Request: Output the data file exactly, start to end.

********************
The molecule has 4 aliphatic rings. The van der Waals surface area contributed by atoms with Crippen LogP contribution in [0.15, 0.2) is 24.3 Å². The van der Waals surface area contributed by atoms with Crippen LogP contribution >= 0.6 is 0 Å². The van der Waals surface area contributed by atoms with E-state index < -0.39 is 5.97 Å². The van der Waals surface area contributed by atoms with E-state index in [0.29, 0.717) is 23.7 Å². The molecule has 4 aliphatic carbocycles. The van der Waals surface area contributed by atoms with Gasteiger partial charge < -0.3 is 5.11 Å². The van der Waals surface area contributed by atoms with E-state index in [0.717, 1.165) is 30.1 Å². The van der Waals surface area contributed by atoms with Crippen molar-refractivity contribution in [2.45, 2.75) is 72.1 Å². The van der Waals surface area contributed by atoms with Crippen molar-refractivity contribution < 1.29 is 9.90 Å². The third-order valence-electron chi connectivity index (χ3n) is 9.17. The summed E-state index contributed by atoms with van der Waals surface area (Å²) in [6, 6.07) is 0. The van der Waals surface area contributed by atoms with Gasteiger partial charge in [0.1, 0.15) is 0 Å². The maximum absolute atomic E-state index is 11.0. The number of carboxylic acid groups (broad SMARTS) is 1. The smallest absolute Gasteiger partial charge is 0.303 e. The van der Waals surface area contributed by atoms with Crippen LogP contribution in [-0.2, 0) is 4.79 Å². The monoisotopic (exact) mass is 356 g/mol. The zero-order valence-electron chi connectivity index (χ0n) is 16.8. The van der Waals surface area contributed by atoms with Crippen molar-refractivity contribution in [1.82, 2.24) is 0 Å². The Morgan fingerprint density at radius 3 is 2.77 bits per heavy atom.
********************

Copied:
The molecule has 4 aliphatic rings. The van der Waals surface area contributed by atoms with Crippen LogP contribution in [0.15, 0.2) is 24.3 Å². The van der Waals surface area contributed by atoms with Crippen LogP contribution >= 0.6 is 0 Å². The van der Waals surface area contributed by atoms with E-state index < -0.39 is 5.97 Å². The van der Waals surface area contributed by atoms with E-state index in [0.29, 0.717) is 23.7 Å². The molecule has 4 aliphatic carbocycles. The van der Waals surface area contributed by atoms with Gasteiger partial charge < -0.3 is 5.11 Å². The van der Waals surface area contributed by atoms with E-state index in [0.717, 1.165) is 30.1 Å². The van der Waals surface area contributed by atoms with Crippen molar-refractivity contribution in [2.45, 2.75) is 72.1 Å². The van der Waals surface area contributed by atoms with Crippen molar-refractivity contribution < 1.29 is 9.90 Å². The third-order valence-electron chi connectivity index (χ3n) is 9.17. The summed E-state index contributed by atoms with van der Waals surface area (Å²) in [6, 6.07) is 0. The van der Waals surface area contributed by atoms with Gasteiger partial charge in [0.1, 0.15) is 0 Å². The maximum absolute atomic E-state index is 11.0. The number of carboxylic acid groups (broad SMARTS) is 1. The smallest absolute Gasteiger partial charge is 0.303 e. The van der Waals surface area contributed by atoms with Crippen LogP contribution in [-0.2, 0) is 4.79 Å². The monoisotopic (exact) mass is 356 g/mol. The zero-order valence-electron chi connectivity index (χ0n) is 16.8. The van der Waals surface area contributed by atoms with Crippen molar-refractivity contribution in [1.82, 2.24) is 0 Å². The Morgan fingerprint density at radius 3 is 2.77 bits per heavy atom.